In another cruel twist, some of the very communities that have been hit hardest by the collapse of the housing market and skyrocketing foreclosure rates are now at the epicenter of the drywall problem.
Foreman warns of a “sleeping beast” in the thousands of bank-owned condos and houses across the country, with no one in them to complain.
Outside the South, it’s harder to pinpoint the number of affected homes. And in drier climates such as California and Nevada, it may be years before homeowners begin to see — and smell — what may be lurking inside their walls.
The drywall furor is the latest in a series of scares over potentially toxic imports from China. In 2007, Chinese authorities ratcheted up inspections and tightened restrictions on exports after manufacturers were found to have exported tainted cough syrup, toxic pet food and toys decorated with lead paint.
Scientists hope to understand the problem by studying the chemicals in the board. Drywall consists of wide, flat boards used to cover walls. It is often made from gypsum, a common mineral that can be mined or manufactured from the byproducts of coal-fired power plants.
Plaintiffs in the lawsuits, as well as U.S. wallboard manufacturers, say the tainted drywall was made with fly ash, a residue of coal combustion more commonly used in concrete mixtures.
Fly ash can be gathered before it ever reaches the smokestack, where technology is used to remove sulfur dioxide from the emissions. The process of “scrubbing” the smokestack emissions creates calcium sulfate, or gypsum, which can then used to make wallboard, experts say.
Haldin, the Knaupf Tianjin spokesman, says some domestic drywall is also made from the less-refined fly ash.
But Michael Gardner, executive director of the U.S. Gypsum Association, said American manufacturers gather the gypsum from the smokestacks after the scrubbing, which produces a cleaner product.
The Consumer Product Safety Commission has dispatched teams of toxicologists, electrical engineers and other experts to Florida to study the phenomenon. The commission is also working with the Environmental Protection Agency and the Centers for Disease Control and Prevention to determine whether there is a health hazard.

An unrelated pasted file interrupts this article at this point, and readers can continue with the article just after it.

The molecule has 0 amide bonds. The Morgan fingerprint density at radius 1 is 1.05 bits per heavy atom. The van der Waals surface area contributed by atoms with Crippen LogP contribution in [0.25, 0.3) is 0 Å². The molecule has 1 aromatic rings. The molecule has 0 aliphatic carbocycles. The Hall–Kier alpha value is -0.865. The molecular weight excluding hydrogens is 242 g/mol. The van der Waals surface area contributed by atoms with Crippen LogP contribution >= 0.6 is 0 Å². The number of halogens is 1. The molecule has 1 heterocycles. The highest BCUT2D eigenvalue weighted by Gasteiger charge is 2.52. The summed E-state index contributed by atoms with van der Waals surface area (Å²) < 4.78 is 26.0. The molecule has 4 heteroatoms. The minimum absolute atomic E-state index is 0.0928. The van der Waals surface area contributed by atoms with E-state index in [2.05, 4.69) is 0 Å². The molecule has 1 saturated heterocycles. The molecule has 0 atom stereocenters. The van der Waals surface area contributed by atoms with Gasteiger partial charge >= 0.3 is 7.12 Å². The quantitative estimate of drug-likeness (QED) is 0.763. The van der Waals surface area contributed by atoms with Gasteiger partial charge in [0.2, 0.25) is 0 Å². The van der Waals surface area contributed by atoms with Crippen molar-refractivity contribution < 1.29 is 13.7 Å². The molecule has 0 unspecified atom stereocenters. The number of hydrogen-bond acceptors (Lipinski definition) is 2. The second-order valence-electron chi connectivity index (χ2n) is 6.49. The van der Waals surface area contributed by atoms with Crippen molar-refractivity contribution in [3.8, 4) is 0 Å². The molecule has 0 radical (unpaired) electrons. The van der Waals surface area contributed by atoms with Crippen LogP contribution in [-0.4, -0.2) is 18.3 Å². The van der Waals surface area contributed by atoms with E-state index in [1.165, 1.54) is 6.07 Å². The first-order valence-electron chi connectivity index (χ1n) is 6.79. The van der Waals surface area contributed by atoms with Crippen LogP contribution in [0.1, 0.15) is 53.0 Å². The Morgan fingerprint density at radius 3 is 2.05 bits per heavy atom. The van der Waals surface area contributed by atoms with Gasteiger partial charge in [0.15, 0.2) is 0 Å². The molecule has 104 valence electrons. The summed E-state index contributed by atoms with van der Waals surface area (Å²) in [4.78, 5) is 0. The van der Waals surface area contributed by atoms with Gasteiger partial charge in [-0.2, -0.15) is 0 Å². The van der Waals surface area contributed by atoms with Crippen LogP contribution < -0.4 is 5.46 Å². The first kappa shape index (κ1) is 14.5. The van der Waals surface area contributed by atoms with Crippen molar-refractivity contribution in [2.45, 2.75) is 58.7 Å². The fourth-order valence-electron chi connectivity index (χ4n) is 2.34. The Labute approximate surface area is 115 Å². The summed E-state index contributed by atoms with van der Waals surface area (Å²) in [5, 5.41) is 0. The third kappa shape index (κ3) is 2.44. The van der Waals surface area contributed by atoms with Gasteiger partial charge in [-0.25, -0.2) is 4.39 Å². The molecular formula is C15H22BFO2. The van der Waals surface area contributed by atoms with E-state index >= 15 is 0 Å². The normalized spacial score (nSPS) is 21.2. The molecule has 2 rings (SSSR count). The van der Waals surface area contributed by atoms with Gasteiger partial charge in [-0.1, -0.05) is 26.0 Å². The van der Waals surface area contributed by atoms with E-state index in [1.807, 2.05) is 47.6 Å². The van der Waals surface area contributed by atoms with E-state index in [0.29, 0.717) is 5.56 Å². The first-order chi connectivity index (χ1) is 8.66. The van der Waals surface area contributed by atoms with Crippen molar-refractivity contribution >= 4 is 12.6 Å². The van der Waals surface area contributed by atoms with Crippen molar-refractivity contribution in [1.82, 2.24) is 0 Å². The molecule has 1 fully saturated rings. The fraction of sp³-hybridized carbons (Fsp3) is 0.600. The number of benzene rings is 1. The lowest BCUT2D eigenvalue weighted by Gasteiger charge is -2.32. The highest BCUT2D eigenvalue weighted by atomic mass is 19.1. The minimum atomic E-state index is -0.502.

A Florida Department of Health analysis found the Chinese drywall emits “volatile sulfur compounds,” and contains traces of strontium sulfide, which can produce the rotten-egg odor and reacts with air to corrode metals and wires.
But the agency says on its Web site that it “has not identified data suggesting an imminent or chronic health hazard at this time.”
“We’re continuing to test,” said Susan Smith, a spokeswoman for the department, which has logged 230 complaints from homeowners.
Dr. Patricia Williams, a University of New Orleans toxicologist hired by a Louisiana law firm that represents plaintiffs in some of the cases, said she has identified highly toxic compounds in the drywall, including hydrogen sulfide, sulfuric acid, sulfur dioxide and carbon disulfide.
Prolonged exposure to the compounds, especially high levels of carbon disulfide, can cause breathing problems, chest pains and even death; and can affect the nervous system, according to the CDC.
“It is absolutely shocking what is happening,” Williams said.
Dr. Phillip Goad, a toxicologist hired by Knaupf Plasterboard Tianjin, sampled drywall from 25 homes, some that contained the company’s wallboard and some that did not.
“The studies we have performed to date have identified very low levels of naturally occurring compounds,” Goad said. “The levels we have detected do not present a public health concern. The chemicals are naturally occurring. They’re produced in ocean water, in salt marsh air, in estuaries.”
But those who are living with it are convinced that something is making them sick, including dozens of homeowners in a single subdivision in Parkland, about 50 miles north of Miami. They are now faced with a daunting choice: Tear down and rebuild, or move out and be stuck with a mortgage and a home they cannot sell.
“We are particularly concerned about the safety and well-being of our children,” said Holly Krulik, who lives down the street from Mary Ann Schultheis.
She and her husband, Doug, are suffering sinus problems and respiratory ailments, and their young daughter has repeated nose bleeds.
“If a shiny copper coil can turn absolutely black within a matter of months, it certainly can’t be good for human beings,” Krulik said.
Neighbor John Willis is moving out, even though he can hardly afford to walk away from a house he’s owned for just three years. He cries as he speaks of his 3-year-old son’s respiratory infection, which eventually required surgery.